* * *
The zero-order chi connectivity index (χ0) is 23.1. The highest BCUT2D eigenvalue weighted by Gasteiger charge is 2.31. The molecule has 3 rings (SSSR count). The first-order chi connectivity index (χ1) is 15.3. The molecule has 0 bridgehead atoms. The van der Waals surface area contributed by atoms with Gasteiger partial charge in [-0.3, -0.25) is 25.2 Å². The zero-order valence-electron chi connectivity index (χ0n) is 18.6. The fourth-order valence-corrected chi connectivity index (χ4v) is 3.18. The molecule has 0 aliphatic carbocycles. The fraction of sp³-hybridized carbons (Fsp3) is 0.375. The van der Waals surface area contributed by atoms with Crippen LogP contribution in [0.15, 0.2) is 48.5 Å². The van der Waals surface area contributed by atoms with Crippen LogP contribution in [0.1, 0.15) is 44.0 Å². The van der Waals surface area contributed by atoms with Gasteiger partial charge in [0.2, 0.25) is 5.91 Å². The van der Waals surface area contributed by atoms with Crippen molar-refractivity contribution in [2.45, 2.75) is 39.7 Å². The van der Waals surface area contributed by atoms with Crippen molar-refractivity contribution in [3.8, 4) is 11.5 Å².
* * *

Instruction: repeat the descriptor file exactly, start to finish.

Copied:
The zero-order chi connectivity index (χ0) is 23.1. The highest BCUT2D eigenvalue weighted by Gasteiger charge is 2.31. The molecule has 3 rings (SSSR count). The first-order chi connectivity index (χ1) is 15.3. The molecule has 0 bridgehead atoms. The van der Waals surface area contributed by atoms with Gasteiger partial charge in [-0.3, -0.25) is 25.2 Å². The zero-order valence-electron chi connectivity index (χ0n) is 18.6. The fourth-order valence-corrected chi connectivity index (χ4v) is 3.18. The molecule has 0 aliphatic carbocycles. The fraction of sp³-hybridized carbons (Fsp3) is 0.375. The van der Waals surface area contributed by atoms with Crippen LogP contribution in [0.15, 0.2) is 48.5 Å². The van der Waals surface area contributed by atoms with Crippen LogP contribution in [0.1, 0.15) is 44.0 Å². The van der Waals surface area contributed by atoms with Gasteiger partial charge in [0.2, 0.25) is 5.91 Å². The van der Waals surface area contributed by atoms with Crippen molar-refractivity contribution in [2.45, 2.75) is 39.7 Å². The van der Waals surface area contributed by atoms with Crippen molar-refractivity contribution in [3.8, 4) is 11.5 Å².